Australians dominate in WAF/INSIDE Awards day two

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University of Queensland Oral Health Centre by Cox Rayner.

University of Queensland Oral Health Centre by Cox Rayner. Image: Courtesy INSIDE

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Medibank by Hassell.

Medibank by Hassell. Image: Earl Carter

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Ward Village Information Centre by Woods Bagot.

Ward Village Information Centre by Woods Bagot. Image: Courtesy INSIDE

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Walumba Elders Centre by Iredale Pedersen Hook Architects.

Walumba Elders Centre by Iredale Pedersen Hook Architects. Image: Peter Bennetts

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Quay Quarter by FJMT.

Quay Quarter by FJMT. Image: Courtesy WAF

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Australian architecture and interior design projects featured prominently in the second day of the World Architecture Festival (WAF) and INSIDE World Festival of Interiors Awards.

Of the five INSIDE Awards announced on day two, Australian practices took out three categories.

Australians were guaranteed to win the Health and Education category, with all four shortlisted projects located in the country.

University of Queensland Oral Health Centre by Cox Rayner. Image:  Courtesy INSIDE

Cox Rayner emerged victorious with its University of Queensland Oral Health Centre. The forms and shapes of its design were inspired by the profession of dentistry. The judges said the design “humanises a clinical environment [and] re-imagines dental education.”

Cox Rayner’s project trumped two John Wardle Architects-designed projects – Melbourne School of Design, University of Melbourne and the Jeffrey Smart Building, University of Adelaide – as well as Care Implant Dentistry by Portuguese practice Pedra Silva Architects.

Medibank by Hassell. Image:  Earl Carter

In the Offices category, Hassell’s Medibank Workplace took out the top prize. Billed as one of the healthiest workplaces in the world, the judges said the project demonstrated “the power of design.”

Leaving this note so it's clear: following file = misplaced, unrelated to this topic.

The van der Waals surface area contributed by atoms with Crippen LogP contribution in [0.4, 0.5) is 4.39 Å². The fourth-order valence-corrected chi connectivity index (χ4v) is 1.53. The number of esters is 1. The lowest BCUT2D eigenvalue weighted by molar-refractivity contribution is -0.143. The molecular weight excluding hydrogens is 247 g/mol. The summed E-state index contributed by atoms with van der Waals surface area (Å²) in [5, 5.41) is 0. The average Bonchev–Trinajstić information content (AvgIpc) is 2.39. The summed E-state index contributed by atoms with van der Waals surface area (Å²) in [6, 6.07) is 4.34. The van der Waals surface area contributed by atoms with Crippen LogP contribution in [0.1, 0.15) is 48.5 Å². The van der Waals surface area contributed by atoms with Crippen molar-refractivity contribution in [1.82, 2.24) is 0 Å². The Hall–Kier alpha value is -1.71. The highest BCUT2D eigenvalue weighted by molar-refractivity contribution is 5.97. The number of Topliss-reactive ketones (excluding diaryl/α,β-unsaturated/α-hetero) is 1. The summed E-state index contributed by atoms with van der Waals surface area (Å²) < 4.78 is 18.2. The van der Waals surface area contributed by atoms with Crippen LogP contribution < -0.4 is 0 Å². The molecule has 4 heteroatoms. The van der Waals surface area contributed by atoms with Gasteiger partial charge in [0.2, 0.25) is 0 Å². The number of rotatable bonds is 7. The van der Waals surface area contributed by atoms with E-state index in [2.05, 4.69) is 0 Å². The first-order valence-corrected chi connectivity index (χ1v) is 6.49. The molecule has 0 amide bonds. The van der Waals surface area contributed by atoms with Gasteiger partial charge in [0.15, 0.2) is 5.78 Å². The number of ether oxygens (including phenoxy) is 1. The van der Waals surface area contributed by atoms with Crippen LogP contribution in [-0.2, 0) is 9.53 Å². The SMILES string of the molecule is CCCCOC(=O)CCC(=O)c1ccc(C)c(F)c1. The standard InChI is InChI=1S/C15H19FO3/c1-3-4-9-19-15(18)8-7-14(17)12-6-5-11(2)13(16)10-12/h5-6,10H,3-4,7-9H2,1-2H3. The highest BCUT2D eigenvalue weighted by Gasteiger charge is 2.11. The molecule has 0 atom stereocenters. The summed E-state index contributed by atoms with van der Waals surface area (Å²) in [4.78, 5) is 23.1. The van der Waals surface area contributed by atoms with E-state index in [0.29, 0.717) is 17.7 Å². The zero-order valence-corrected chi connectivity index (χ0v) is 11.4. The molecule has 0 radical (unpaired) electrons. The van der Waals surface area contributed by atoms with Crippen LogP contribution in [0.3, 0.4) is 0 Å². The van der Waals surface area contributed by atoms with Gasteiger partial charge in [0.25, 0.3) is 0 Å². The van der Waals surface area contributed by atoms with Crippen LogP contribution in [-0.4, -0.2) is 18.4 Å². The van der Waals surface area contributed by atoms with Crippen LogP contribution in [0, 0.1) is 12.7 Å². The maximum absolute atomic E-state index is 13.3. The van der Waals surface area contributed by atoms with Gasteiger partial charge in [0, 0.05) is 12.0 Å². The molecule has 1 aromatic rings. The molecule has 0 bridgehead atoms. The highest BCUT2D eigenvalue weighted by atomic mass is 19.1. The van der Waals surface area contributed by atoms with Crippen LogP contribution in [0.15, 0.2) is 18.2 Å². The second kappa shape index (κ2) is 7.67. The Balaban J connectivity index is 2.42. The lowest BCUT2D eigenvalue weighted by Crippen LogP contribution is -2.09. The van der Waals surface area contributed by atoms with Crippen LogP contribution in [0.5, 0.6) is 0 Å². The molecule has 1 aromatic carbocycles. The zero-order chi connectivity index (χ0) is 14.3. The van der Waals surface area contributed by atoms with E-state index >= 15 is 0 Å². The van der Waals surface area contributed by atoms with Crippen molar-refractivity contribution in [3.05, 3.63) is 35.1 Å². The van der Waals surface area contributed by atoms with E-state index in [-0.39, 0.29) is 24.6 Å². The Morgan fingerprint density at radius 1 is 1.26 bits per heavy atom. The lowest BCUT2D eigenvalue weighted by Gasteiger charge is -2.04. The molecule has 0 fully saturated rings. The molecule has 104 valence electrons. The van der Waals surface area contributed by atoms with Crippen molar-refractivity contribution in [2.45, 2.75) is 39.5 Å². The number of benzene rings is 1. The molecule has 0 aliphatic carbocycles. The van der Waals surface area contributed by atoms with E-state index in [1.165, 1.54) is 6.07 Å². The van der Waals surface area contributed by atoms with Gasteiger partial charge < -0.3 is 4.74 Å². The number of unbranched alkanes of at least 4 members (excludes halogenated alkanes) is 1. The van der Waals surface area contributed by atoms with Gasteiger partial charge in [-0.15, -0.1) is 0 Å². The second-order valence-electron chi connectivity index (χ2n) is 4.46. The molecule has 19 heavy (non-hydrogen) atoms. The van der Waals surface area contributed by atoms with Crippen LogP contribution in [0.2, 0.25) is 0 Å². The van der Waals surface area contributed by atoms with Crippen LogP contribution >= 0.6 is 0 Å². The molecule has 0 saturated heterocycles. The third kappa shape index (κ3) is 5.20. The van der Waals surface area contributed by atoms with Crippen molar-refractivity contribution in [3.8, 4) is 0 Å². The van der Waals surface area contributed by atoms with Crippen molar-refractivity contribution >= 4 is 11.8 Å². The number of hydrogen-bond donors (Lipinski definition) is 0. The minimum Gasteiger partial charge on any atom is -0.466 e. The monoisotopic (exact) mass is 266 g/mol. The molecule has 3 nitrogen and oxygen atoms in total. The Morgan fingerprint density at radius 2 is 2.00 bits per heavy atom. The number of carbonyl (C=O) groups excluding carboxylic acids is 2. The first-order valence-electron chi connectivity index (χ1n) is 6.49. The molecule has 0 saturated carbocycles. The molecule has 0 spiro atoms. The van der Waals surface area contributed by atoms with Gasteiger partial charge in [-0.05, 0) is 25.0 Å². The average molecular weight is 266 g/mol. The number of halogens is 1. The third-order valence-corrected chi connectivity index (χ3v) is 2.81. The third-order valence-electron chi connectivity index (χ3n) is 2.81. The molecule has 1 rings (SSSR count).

The final award of the day went to Woods Bagot for Ward Village Information Centre in the Display category. The Hawaii project, which reinterprets a historic IBM building, was described by the judges as “tactile, warm and sensitive.”

Walumba Elders Centre by Iredale Pedersen Hook Architects. Image:  Peter Bennetts

Over at the WAF Awards, Iredale Pedersen Hook clinched the Health category with its project Walumba Elders Centre. The centre is located in the rural town of Warnum in Western Australia and was ravaged by floods. The architects worked with the community elders to rebuild the community centre and created “an informed and sensitive response to the social and environmental context,” commented judges.

Quay Quarter by FJMT. Image:  Courtesy WAF

In the Future Projects – Competition Entries category, FJMT’s design for Quay Quarter was judged the best. The design, an organically shaped tower created for AMP Capital in Circular Quay, Sydney, was described by the judges as “showing respect for the environment as well as [having] fluid, functional spaces.” FJMT fell short of winning AMP Capital’s competition though, which was won by Danish practice 3XN.

All the category winning projects from day one and day two will go head to head against each other for the titles of World Building of the Year and World Interior of the Year, to be announced on Friday 6 November.

For Australian winners of day one, click here. Full list of winners from WAF Awards day two here and INSIDE Awards day two here


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